Then it's a little bit tricker, isn't it?

The publishing industry today is very cut throat. There's an economic downturn coming, and it will be harder to get our books published. So there's even more room for jealousy, and feeling badly, and wondering if you're doing this all for nothing. And it's hard to look when someone else seems so much more successful.

But God calls us not just to look, but to rejoice! He asks us to be happy for them, because He is the One doing the work. He has a reason that their book is selling, that their baby is healthy, that their marriage is working. These things can be difficult when someone else is living the dream that we have nurtured for years, but I think God is calling us to dream His dreams, and not only our own.

That doesn't mean that He doesn't give us individual dreams. But we have to remember that He has the ultimate plan for this world. And we have to rejoice just for being a part of it.

I find that difficult, to focus on God, rather than the things that I have built up in my mind. But I am learning, slowly but surely, that He is guiding me in my writing and my speaking, just not in the directions I thought. My speaking is currently going better than my writing, which is perhaps typical of this economy. I'm looking at doing more self-publishing, especially of devotionals, since I already have a ready audience. But I'm also interested in the idea of communicating, and not only writing. Speaking, even "twittering", if need be!

God has given each of us specific audiences. Some of those audiences may be large and some small, but He has put them in our path for a reason. Let's not lament that He didn't do a better job; let's rejoice with what He's given us, and rejoice with what He's given others. Let's focus on Him, not on us!

Here's a little video clip of me talking about what it means to focus on something. Hope you enjoy it!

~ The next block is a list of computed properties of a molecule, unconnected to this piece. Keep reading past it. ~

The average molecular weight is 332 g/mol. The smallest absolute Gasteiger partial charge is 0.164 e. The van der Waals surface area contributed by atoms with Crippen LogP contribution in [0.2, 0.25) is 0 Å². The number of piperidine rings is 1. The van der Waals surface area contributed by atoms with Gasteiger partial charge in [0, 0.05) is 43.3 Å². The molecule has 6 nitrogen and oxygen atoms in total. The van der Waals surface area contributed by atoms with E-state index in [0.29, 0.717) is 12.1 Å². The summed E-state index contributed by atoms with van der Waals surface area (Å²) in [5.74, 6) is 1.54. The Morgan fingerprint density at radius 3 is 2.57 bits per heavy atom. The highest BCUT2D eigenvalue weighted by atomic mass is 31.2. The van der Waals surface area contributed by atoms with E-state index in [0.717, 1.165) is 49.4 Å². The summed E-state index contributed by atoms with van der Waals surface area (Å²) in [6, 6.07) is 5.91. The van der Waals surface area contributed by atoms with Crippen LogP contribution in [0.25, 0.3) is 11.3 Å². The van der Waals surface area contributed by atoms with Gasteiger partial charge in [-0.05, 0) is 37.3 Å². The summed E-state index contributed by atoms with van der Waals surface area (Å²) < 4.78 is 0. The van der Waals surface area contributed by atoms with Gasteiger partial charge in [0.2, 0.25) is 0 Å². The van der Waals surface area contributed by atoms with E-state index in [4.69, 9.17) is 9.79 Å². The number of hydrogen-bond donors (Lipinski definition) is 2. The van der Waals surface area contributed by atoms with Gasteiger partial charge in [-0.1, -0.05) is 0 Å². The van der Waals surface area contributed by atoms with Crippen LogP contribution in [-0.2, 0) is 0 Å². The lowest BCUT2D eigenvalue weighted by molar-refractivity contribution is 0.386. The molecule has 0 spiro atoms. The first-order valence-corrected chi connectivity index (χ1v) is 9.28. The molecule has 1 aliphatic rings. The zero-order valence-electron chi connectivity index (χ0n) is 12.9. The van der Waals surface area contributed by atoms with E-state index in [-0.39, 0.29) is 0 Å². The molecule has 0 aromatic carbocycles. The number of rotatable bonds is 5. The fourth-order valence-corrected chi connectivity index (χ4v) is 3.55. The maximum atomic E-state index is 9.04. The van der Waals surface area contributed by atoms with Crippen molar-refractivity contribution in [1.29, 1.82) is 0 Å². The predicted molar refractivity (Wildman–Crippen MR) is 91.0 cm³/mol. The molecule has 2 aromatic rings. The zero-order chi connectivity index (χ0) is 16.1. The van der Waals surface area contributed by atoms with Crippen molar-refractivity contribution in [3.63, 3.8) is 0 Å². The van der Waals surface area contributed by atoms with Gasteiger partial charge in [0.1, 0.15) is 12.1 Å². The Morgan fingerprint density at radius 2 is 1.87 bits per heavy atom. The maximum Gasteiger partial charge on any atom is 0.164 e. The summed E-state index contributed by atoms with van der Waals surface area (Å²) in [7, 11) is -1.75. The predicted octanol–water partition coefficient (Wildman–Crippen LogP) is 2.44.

Sheila is the author of four books, including How Big Is Your Umbrella: Weathering the Storms of Life. Find Sheila at!

She blogs at, and twitters at

Tuesday, November 18, 2008

God Is Not Fair!

I was privileged to grow up in a home where the Bible was read daily by parents who, although imperfect, believed it and lived their beliefs. I have no memory of not believing in God or not believing the Bible was His Word – full, complete and trustworthy. Through the years there have been passages that bothered me; passages I wished were not there, yet I have remained convinced of God’s sovereignty, so those passages stood whether I liked them or not.

Without question the Scripture that bothered me the most, that wore on me like a dull headache that wouldn’t go away, came from Exodus 20. Tucked nearly in the middle of the Ten Commandments we find these words:
“I, the Lord your God am a jealous God, punishing the children for the sin of the fathers to the third and fourth generation of those that hate me. . .”
Everything in me would protest. “God, that is so unfair! How can you hold kids responsible for their parent’s actions, or their grandparents or great grandparents? How can you call that justice? How can you call it love?

I am sure I read the rest of that section – at least occasionally, but I didn’t get it. I was too busy giving God a lecture on justice. He’s a pretty good listener, but for some reason He never argued with me – just listened to my rant. He was still God. He had the authority. He had the power. I had a responsibility to obey Him. But I didn’t have to like it.

It is not that many years ago I was reading through the same part of the Bible again. I could feel the tension rising as I approached those words. (I never feel compelled to read with great care the genealogies, or the lists in the book of Numbers, although I do enough historical research to greatly value that such information is given with meticulous detail.) This though – the Ten Commandments – is absolutely central to the Old Testament, and still of great importance to the New Testament. It was and is God’s Word, so I had to read it. I had to try to digest it and align my life to it – BUT – God was more than smart enough to know I didn’t like it – so I didn’t need to even pretend.